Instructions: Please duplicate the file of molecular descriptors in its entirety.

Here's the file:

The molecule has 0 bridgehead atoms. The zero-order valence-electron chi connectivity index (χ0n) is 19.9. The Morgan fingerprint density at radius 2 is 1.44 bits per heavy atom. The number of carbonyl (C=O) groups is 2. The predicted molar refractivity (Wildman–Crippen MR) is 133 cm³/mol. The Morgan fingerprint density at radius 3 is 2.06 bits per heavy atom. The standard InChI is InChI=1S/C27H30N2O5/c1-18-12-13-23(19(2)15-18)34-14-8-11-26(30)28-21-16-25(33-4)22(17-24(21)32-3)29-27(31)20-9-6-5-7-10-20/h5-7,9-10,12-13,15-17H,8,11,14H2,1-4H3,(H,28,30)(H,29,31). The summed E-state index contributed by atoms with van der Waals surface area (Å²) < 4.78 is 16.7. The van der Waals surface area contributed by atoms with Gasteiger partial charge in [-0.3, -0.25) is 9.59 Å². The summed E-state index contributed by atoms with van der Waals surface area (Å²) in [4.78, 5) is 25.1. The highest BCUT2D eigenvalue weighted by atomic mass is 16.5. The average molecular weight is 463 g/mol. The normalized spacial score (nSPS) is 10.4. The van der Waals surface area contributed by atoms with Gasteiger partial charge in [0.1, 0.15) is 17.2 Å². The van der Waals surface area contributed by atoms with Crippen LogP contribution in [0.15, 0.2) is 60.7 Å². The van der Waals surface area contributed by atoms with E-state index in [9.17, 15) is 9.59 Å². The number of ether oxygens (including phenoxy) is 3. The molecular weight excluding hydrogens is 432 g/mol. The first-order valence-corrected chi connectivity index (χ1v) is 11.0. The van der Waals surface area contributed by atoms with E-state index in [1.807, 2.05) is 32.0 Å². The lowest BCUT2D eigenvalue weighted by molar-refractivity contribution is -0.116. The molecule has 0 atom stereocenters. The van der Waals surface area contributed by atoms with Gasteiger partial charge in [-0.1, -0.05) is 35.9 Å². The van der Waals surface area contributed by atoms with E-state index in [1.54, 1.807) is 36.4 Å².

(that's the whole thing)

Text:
The molecule has 0 bridgehead atoms. The zero-order valence-electron chi connectivity index (χ0n) is 19.9. The Morgan fingerprint density at radius 2 is 1.44 bits per heavy atom. The number of carbonyl (C=O) groups is 2. The predicted molar refractivity (Wildman–Crippen MR) is 133 cm³/mol. The Morgan fingerprint density at radius 3 is 2.06 bits per heavy atom. The standard InChI is InChI=1S/C27H30N2O5/c1-18-12-13-23(19(2)15-18)34-14-8-11-26(30)28-21-16-25(33-4)22(17-24(21)32-3)29-27(31)20-9-6-5-7-10-20/h5-7,9-10,12-13,15-17H,8,11,14H2,1-4H3,(H,28,30)(H,29,31). The summed E-state index contributed by atoms with van der Waals surface area (Å²) < 4.78 is 16.7. The van der Waals surface area contributed by atoms with Gasteiger partial charge in [-0.3, -0.25) is 9.59 Å². The summed E-state index contributed by atoms with van der Waals surface area (Å²) in [4.78, 5) is 25.1. The highest BCUT2D eigenvalue weighted by atomic mass is 16.5. The average molecular weight is 463 g/mol. The normalized spacial score (nSPS) is 10.4. The van der Waals surface area contributed by atoms with Gasteiger partial charge in [0.1, 0.15) is 17.2 Å². The van der Waals surface area contributed by atoms with Crippen LogP contribution in [0.15, 0.2) is 60.7 Å². The van der Waals surface area contributed by atoms with E-state index in [9.17, 15) is 9.59 Å². The number of ether oxygens (including phenoxy) is 3. The molecular weight excluding hydrogens is 432 g/mol. The first-order valence-corrected chi connectivity index (χ1v) is 11.0. The van der Waals surface area contributed by atoms with E-state index in [1.807, 2.05) is 32.0 Å². The lowest BCUT2D eigenvalue weighted by molar-refractivity contribution is -0.116. The molecule has 0 atom stereocenters. The van der Waals surface area contributed by atoms with Gasteiger partial charge in [-0.1, -0.05) is 35.9 Å². The van der Waals surface area contributed by atoms with E-state index in [1.54, 1.807) is 36.4 Å².